Maryland lawmakers will review legislation in 2019 to increase the legal age to purchase tobacco products at age 21. (Pat Wellenbach / AP) At present, six states have banned the sale of cigarettes to people under 21 years of age. According to the Centers for Disease Control and Prevention, African Americans are more likely than whites to die from smoking-related diseases (heart disease, cancer, stroke), even though they usually smoke less and start later . According to the CDC, black children and adults are more likely to be exposed to second-hand smoke. "You see so many people dying of cancer," said Barnes, who works with the American Cancer Society's Cancer Action Network and the Campaign for Tobacco-Free Children to advance this measure. "It is our responsibility to do what we can to limit that. We know that we will fight against the tobacco industry, but we try to do what is right. George Parman, spokesman for the Altria Group, one of the world's largest producers and distributors of tobacco, cigarettes and related products, said in an email that the company was in favor of federal legislation aimed at to raise to 21 the legal minimum age for the purchase of all tobacco products. He declined to say whether Altria was in favor of enacting laws at local and state levels. Davis said he expected a fierce fight on the part of retailers who profit from the sale of cigarettes and other tobacco products. According to this year's bill, state analysts estimated that the state would lose an average of $ 7.3 million a year in sales tax over the next four years. But they said the loss could be offset by fines and a reduction in Medicaid costs. "It can be a sleeper problem," said Davis. "The Chamber of Commerce, the retailers, will go all out." Tim McDonald is director of public health in Needham, Massachusetts, the first city in the country to raise the legal age to buy tobacco products . He added that his supporters had experienced similar resistance in 2005. Thirteen years later, the rate of adult smoking was 8% in Needham, compared with 18% at the state level, said McDonald. The percentage of high school students who smoked dropped from 13% in 2006 to 5% in 2016. "If you delay the time of first use, the less likely they become addicted," McDonald said. Maryland's proposed legislation, similar to the one enacted in California, would not fine smokers but instead target retailers selling products to underage smokers, Davis said. Neighboring Washington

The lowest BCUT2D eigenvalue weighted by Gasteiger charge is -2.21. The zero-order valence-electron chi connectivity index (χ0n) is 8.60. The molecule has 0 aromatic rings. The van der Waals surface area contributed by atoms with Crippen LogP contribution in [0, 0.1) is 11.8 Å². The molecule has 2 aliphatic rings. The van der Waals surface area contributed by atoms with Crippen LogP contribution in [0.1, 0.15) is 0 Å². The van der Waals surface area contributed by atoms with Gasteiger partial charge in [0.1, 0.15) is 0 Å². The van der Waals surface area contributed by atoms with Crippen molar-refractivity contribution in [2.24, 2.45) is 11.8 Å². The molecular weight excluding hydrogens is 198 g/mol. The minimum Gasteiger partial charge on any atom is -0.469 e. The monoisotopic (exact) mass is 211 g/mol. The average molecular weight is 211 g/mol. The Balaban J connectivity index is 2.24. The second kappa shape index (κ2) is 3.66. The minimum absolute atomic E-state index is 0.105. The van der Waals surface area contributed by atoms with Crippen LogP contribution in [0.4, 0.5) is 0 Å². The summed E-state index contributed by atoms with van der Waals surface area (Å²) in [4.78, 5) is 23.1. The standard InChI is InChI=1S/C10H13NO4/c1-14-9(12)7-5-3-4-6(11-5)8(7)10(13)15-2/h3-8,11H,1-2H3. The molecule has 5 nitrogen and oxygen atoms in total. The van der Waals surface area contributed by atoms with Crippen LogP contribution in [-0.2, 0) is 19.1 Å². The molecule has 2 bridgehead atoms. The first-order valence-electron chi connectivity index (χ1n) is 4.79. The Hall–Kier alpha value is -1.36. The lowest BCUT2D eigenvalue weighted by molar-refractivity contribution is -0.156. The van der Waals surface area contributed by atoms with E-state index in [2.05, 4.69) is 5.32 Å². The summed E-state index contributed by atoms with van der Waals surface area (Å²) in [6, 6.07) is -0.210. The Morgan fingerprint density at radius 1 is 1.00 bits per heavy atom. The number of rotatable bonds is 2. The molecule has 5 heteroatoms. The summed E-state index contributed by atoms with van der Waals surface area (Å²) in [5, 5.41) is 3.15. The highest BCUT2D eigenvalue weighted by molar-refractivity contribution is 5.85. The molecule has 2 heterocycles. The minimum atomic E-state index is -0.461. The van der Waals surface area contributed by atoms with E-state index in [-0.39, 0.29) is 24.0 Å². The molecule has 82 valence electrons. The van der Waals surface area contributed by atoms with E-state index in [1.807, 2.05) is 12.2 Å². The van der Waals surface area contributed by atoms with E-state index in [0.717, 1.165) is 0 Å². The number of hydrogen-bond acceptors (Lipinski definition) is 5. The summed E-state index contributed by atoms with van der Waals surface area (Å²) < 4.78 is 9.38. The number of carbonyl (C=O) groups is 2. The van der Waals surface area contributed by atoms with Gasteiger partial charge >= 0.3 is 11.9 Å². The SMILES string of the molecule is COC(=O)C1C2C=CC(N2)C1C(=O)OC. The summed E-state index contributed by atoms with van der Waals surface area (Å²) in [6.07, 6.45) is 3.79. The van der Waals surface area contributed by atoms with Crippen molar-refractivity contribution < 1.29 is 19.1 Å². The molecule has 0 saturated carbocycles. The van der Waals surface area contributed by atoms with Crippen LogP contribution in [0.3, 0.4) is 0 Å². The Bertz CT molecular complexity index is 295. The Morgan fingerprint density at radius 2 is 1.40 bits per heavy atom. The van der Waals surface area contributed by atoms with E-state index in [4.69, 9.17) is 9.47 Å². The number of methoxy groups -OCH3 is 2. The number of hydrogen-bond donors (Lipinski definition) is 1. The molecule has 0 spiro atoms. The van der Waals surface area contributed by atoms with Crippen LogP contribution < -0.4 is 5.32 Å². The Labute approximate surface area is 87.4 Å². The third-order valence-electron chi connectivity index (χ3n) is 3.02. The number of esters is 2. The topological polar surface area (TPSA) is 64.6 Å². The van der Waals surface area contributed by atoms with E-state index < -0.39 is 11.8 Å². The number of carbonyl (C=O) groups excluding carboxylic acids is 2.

increased the tax on cigarettes as well as the age of purchase this year. District law provides a fine of $ 25 for minor smokers. Janice Dawkins, 59, of Capitol Heights, started smoking in adolescence and wants to be able to quit. Dawkins, who is black, said that she thinks the bill is a good idea. "At the time, they were not talking about addiction," she said recently, standing near the County Court of Prince George County while her 25-year-old daughter, Raynell, was waving a cloud of smoke. "We just did it for fun." Doug Gottron, a white lawyer who was taking a cigarette break outside the court, said that he had started smoking at age 17. Over the years, he had stopped. But he resumed the habit about three years ago, joining his colleagues during tobacco breaks to discuss business. Gottron, who was blowing on a thin cigar with the flavor of white chocolate truffles and Irish cream, said the anti-smoking measure should also apply to vaping, which is more popular among teens. He stated that one of his teenage sons had never smoked a cigarette, but Gottron had seen him eat a Juul Vape pen, an e-cigarette accompanying a vaporizer and pre-filled containers containing alcohol. nicotine. "I thought," What's that? "Said Gottron. The bill, which is still in draft form, will be the last effort of the General Assembly to combat adolescent smoking. Earlier this year, the state increased the penalty for retailers selling electronic cigarettes to minors, bringing the $ 500 fine for a second offense to $ 1,000 within two years of a first offense. "We must do everything in our power to keep children on track," Kelley said. "Because once hooked, so are they." Fenit Nirappil contributed to this report. .